A cystic lesion (2.0 x 1.8 x 1.2 cm) with thin and well-defined enhancing walls (Figure 1 and Figure 2) places mild mass-effect on the tectum. No hydrocephalus is present. The cystic lesion (Figure 1, Figure 2, Figure 3 and Figure 4) is homogeneously isointense to CSF on T1-weighted imaging, uniformly hyperintense on FLAIR sequences, and isointense to CSF on T2-weighted imaging. No diffusion restriction is seen on diffusion-weighted imaging. These findings are most compatible with a pineal cyst. Less likely, this may represent a pinecytoma.
- Pineal cyst
- Normal pineal
- Epidermoid cyst
- Arachnoid cyst
- Germ cell neoplasm
Diagnosis: Pineal cyst
Pineal cysts are usually asymptomatic and are often discovered incidentally. They have been discovered in up to 40% of patients on autopsy studies. Patients with large pineal cysts may experience headaches secondary to obstructive hydrocephalus. Rarely, pineal cysts can produce Parinaud syndrome (paralysis of upward gaze, lid retraction, and abnormal pupillary movements). If the cyst is hemorrhagic, acute hydrocephalus can develop. Young females (aged 21-30) are affected more than males (female to male ratio is 3:1). The cysts commonly enlarge with puberty and then regress with age.
On CT, the pineal cyst contents are usually isodense relative to CSF. The wall may be calcified. The cyst wall (nodular or thin) may enhance with contrast. Pineal cysts have a variable appearance with MR. Cystic contents are most often hyperintense relative to CSF, but may be isointense on T1-weighted imaging. On T2-weighted sequences, the cystic contents are either isointense or hypointense to CSF. On FLAIR sequences, the cystic contents are hyperintense. No restriction is seen with diffusion-weighted imaging. The cyst walls may enhance (60%). On delayed images, the cystic contents may enhance.
The key management issue regarding a pineal cyst, is the fact that they can be indistinguishable from a pinecytoma. Therefore, a histological diagnosis may be needed to make the distinction. If biopsy or surgery is not performed, long-term follow-up imaging should be obtained. Some suggest that clinical follow-up without imaging is an acceptable alternative. In one follow-up series, the cysts did not change in size in 75% of patients.
martedì 4 aprile 2006
Contrast-enhanced CT examination of the neck demonstrates an ovoid, well-circumscribed low attenuation lesion in the right neck.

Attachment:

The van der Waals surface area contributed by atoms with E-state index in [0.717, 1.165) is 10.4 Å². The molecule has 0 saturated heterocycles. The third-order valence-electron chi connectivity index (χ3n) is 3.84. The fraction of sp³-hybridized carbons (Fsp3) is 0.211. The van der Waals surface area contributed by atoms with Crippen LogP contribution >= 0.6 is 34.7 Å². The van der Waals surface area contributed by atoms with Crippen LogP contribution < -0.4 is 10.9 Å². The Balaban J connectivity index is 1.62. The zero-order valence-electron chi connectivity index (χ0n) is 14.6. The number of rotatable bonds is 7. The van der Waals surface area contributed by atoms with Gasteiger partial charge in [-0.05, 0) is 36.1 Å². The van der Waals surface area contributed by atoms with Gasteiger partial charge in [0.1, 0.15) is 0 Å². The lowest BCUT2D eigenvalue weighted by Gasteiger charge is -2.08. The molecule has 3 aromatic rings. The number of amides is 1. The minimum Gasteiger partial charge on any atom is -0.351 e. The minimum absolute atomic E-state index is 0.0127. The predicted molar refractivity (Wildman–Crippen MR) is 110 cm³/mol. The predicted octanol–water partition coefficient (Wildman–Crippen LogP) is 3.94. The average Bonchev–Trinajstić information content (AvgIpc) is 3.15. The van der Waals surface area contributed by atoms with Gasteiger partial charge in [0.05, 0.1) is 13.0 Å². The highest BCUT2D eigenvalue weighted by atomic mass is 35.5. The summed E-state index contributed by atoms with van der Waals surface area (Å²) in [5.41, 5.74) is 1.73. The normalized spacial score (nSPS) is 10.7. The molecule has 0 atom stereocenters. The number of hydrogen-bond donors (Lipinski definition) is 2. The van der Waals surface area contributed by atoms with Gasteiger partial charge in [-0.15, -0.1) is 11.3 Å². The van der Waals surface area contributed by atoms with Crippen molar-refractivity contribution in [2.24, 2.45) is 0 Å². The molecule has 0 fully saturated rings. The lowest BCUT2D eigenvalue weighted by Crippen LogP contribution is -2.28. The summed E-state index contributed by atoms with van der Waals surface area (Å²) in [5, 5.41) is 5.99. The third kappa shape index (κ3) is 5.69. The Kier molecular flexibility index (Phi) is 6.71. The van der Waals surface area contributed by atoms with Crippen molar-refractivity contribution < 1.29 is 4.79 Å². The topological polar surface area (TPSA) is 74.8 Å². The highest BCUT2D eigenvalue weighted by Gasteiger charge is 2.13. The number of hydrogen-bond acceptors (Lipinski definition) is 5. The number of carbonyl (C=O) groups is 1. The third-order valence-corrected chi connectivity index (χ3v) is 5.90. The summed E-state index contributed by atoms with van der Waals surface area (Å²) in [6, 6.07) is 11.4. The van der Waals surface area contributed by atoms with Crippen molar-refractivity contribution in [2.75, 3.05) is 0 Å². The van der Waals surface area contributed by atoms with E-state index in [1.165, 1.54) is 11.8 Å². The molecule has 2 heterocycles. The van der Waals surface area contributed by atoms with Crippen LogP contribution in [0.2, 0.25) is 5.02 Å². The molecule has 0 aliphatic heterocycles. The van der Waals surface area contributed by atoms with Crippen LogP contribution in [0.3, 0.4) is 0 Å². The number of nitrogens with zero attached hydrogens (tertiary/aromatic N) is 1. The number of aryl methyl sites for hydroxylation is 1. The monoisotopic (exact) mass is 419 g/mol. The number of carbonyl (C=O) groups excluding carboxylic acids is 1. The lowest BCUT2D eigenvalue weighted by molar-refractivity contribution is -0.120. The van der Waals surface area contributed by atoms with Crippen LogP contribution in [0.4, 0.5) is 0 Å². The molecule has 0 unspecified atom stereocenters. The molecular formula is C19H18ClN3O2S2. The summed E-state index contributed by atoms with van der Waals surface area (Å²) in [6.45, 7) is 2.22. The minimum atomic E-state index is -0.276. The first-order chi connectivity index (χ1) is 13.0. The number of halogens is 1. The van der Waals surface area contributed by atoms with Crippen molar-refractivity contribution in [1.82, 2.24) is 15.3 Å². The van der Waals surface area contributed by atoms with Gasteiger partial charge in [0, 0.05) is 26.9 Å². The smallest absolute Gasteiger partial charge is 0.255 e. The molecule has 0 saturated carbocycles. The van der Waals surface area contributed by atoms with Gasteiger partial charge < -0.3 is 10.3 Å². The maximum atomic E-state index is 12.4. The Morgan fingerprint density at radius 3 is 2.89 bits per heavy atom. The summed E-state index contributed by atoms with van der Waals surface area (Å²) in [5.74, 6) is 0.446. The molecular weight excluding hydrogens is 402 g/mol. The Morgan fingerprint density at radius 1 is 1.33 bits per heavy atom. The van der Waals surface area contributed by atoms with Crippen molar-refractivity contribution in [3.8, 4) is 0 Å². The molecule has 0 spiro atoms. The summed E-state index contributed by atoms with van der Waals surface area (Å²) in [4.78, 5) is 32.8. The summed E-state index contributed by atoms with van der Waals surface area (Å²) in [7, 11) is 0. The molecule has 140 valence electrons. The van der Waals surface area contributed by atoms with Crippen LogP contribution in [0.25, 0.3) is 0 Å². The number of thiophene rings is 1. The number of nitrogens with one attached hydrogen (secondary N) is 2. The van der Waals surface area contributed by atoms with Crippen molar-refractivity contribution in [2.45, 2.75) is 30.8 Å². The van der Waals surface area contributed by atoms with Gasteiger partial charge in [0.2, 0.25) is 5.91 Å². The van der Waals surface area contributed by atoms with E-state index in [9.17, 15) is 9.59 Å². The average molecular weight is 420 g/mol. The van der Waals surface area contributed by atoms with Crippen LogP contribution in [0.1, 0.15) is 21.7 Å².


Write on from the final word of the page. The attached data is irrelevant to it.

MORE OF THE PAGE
The images show a branchial cleft cyst, which is well-circumscribed with a thin enhancing rim. The branchial cleft cyst is anteromedial to the sternocleidomastoid muscle (Figure 1 and Figure 2) and lateral to right internal and external carotid arteries (Figure 1 and Figure 2).
Differential for a cystic neck mass in the adult:
- Thyroglossal duct cyst
- Thymic cyst
- Suppurative lymph node
- External laryngocoele
- Necrotic squamous cell carcinoma
Diagnosis: Branchial cleft cyst
During normal embryologic development, the branchial arches arise at four weeks. The second branchial arch overgrows the third and fourth arches during development.
The branchial arches involute by week seven. If an arch fails to involute completely, it may form an epithelial-lined cyst. These congenital cysts may be identified in the early years with a second peak incidence in the second and third decades. BCCs are typically a painless compressible mass. They may occasionally become infected and present with fever, induration, and tenderness.
The second BCC is the most common, accounting for 90% of BCCs. A second BCC is typically found at or slightly below the angle of the mandible. The second BCC is centered lateral to the carotid sheath and anteromedial to the sternocleidomastoid muscle. Medial beaking of the cyst can be seen if it extends between the external and internal carotid arteries. The less common first BCC is seen in a periauricular or periparotid location. It can communicate with the external auditory canal and can be associated with otorrhea and parotid gland cysts. A third BCC is seen in the posterior cervical space.